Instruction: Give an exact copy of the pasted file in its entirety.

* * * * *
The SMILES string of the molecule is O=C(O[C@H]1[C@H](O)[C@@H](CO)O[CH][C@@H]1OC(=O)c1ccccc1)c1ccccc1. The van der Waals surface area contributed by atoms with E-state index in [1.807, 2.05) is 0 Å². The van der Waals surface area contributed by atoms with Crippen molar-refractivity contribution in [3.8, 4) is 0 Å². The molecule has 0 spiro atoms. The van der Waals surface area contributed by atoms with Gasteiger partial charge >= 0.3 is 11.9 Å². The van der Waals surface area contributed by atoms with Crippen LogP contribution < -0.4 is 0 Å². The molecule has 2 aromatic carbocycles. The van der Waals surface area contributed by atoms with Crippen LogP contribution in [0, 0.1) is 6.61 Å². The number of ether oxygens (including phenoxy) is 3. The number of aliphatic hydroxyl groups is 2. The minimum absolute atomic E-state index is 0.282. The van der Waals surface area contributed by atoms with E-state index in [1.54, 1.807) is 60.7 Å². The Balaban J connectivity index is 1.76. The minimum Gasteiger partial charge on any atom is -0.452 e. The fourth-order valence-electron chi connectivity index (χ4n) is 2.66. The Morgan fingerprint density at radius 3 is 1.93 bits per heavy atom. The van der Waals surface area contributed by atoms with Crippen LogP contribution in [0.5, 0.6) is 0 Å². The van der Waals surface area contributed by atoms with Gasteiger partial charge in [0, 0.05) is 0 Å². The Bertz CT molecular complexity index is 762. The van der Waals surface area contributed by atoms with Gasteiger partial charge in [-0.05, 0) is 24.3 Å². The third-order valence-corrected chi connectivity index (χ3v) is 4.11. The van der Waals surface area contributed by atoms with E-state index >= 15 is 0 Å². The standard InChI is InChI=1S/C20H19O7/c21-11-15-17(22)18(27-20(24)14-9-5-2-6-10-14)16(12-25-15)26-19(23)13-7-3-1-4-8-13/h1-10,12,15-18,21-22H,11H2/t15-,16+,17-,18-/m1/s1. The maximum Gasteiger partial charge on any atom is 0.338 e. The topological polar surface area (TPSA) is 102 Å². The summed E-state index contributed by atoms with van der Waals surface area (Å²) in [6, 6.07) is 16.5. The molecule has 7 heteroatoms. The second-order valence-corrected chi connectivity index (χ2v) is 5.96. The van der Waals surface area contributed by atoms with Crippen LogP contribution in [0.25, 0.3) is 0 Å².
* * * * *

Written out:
The SMILES string of the molecule is O=C(O[C@H]1[C@H](O)[C@@H](CO)O[CH][C@@H]1OC(=O)c1ccccc1)c1ccccc1. The van der Waals surface area contributed by atoms with E-state index in [1.807, 2.05) is 0 Å². The van der Waals surface area contributed by atoms with Crippen molar-refractivity contribution in [3.8, 4) is 0 Å². The molecule has 0 spiro atoms. The van der Waals surface area contributed by atoms with Gasteiger partial charge >= 0.3 is 11.9 Å². The van der Waals surface area contributed by atoms with Crippen LogP contribution < -0.4 is 0 Å². The molecule has 2 aromatic carbocycles. The van der Waals surface area contributed by atoms with Crippen LogP contribution in [0, 0.1) is 6.61 Å². The number of ether oxygens (including phenoxy) is 3. The number of aliphatic hydroxyl groups is 2. The minimum absolute atomic E-state index is 0.282. The van der Waals surface area contributed by atoms with E-state index in [1.54, 1.807) is 60.7 Å². The Balaban J connectivity index is 1.76. The minimum Gasteiger partial charge on any atom is -0.452 e. The fourth-order valence-electron chi connectivity index (χ4n) is 2.66. The Morgan fingerprint density at radius 3 is 1.93 bits per heavy atom. The van der Waals surface area contributed by atoms with Crippen LogP contribution in [0.5, 0.6) is 0 Å². The van der Waals surface area contributed by atoms with Gasteiger partial charge in [0, 0.05) is 0 Å². The Bertz CT molecular complexity index is 762. The van der Waals surface area contributed by atoms with Gasteiger partial charge in [-0.05, 0) is 24.3 Å². The third-order valence-corrected chi connectivity index (χ3v) is 4.11. The van der Waals surface area contributed by atoms with E-state index >= 15 is 0 Å². The standard InChI is InChI=1S/C20H19O7/c21-11-15-17(22)18(27-20(24)14-9-5-2-6-10-14)16(12-25-15)26-19(23)13-7-3-1-4-8-13/h1-10,12,15-18,21-22H,11H2/t15-,16+,17-,18-/m1/s1. The maximum Gasteiger partial charge on any atom is 0.338 e. The topological polar surface area (TPSA) is 102 Å². The summed E-state index contributed by atoms with van der Waals surface area (Å²) in [6, 6.07) is 16.5. The molecule has 7 heteroatoms. The second-order valence-corrected chi connectivity index (χ2v) is 5.96. The van der Waals surface area contributed by atoms with Crippen LogP contribution in [0.25, 0.3) is 0 Å².